By on March 30, 2011

by David Tourgeman, M.D., HRC Fertility, February 24, 2011
Perhaps the most difficult and emotional decision a person or couple can make when trying to have a child is choosing whether or not egg donation is the correct route for them. For some people, the decision may be relatively straightforward. Perhaps the adoption process has been met with failure, or the woman has premature ovarian failure or another medical conditions in which the ovaries will not produce eggs.

But in most cases, the parents have attempted artificial inseminations (IUIs) and/or in vitro fertilization (IVF) procedures without success, and have been burdened with the bad news of negative pregnancy tests. The decision to move forward with an egg donor was not how they had envisioned becoming parents.

The Issues of Egg Donation
The biggest issue intended parent considering egg donation must confront is deciding if their genetics must play a part or if having a baby (despite the maternal genetic origin) is most important.

Indeed, there have been attempts at using a donor egg for the shell and transferring the genetic material of the intended mother into the donor egg. Unfortunately, this has not been scientifically successful so we are left with the preceding dilemma.

Known Egg Donors
An option that may be considered is a non-anonymous (known) egg donor. Typically, a sibling or relative is chosen, and ideally that family member is less than 35 years of age and has children of her own. This provides a “bridge” in which there is some genetic input, although it is somewhat removed.

There are many patients who choose not to have a known donor because they do not feel comfortable asking, do not have an age-appropriate relative, or simply do not want anyone to know. In this case, we are left with an anonymous (unknown) egg donor.

Anonymous Egg Donors
Choosing an anonymous egg donor is indeed a challenge. There are certainly many things that parents may want to address. Physical attributes and similarities are often paramount. However, intelligence, nationality, and family health issues are also significant.

From a medical standpoint there are also many desired qualities to optimize the likelihood of success. I typically recommend that the donor be less than 30 years old and that she have had testing for ovarian reserve that returned normal. She should have had all appropriate genetic screening tests and have been evaluated by a mental health professional to make sure that there are no ulterior motives. When counseling a couple, I will tell them that in the best scenario an anonymous donor is “proven,” meaning that she has done a cycle of egg donation in the past, produced 15 eggs or more, and the donation resulted in successful pregnancy.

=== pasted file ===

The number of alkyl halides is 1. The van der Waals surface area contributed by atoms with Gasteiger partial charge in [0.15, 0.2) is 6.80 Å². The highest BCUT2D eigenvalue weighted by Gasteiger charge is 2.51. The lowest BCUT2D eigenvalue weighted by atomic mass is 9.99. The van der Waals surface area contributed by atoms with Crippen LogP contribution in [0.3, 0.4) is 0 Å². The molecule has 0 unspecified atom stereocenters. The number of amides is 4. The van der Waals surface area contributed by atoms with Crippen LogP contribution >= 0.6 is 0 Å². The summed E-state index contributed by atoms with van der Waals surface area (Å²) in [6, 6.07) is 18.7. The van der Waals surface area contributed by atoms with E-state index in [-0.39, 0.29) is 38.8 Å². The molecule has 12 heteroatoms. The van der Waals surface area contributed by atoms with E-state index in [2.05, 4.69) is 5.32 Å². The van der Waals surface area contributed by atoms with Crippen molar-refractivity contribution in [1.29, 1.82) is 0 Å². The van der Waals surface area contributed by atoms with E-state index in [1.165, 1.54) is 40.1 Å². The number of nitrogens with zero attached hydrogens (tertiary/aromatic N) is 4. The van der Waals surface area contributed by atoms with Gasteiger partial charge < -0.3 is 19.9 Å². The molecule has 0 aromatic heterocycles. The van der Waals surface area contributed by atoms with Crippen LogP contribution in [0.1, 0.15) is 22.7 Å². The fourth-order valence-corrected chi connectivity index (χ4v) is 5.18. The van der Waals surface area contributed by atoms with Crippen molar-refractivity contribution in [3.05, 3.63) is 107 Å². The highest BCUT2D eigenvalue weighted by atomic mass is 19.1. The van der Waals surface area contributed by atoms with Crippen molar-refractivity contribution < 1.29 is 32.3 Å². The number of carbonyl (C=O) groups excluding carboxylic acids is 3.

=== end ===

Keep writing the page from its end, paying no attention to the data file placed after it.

Being Fulfilled as Parents
The most important thing for the person or couple to consider is whether they will be fulfilled as parents when they decide to use a donor egg. The parents will be able to nurture and nourish the baby the way that had been envisioned. There is also an extraordinary bonding that occurs as the mother feels the growing baby.

The pregnancy experience and birthing process is the beginning of parents understanding that, despite the genetic contribution from the egg donor, this baby is their own.

David Tourgeman, M.D. graduated medical school from the University of Southern California in 1994. He completed his residency in Obstetrics and Gynecology in 1998 and his fellowship in the Division of Reproductive Endocrinology and Infertility in 2001 at the University of Southern California, Los Angeles County Women’s and Children’s Hospital. After his fellowship, Dr. Tourgeman became an assistant professor of Obstetrics and Gynecology in USC’s Division of Reproductive Endocrinology and Infertility. He began working with HRC Fertility (then Huntington Reproductive Center) in 2005 and currently sees patients in HRC’s Encino and West Los Angeles offices. His areas of interest and studies include assisted reproductive technologies and oocyte donation in women of advanced reproductive age, alternatives for enhancing embryo implantation, advanced reproductive fertility surgery, evaluation of ovulation induction agents, and vaginal hormone administration.




Portland, OR

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March 2011
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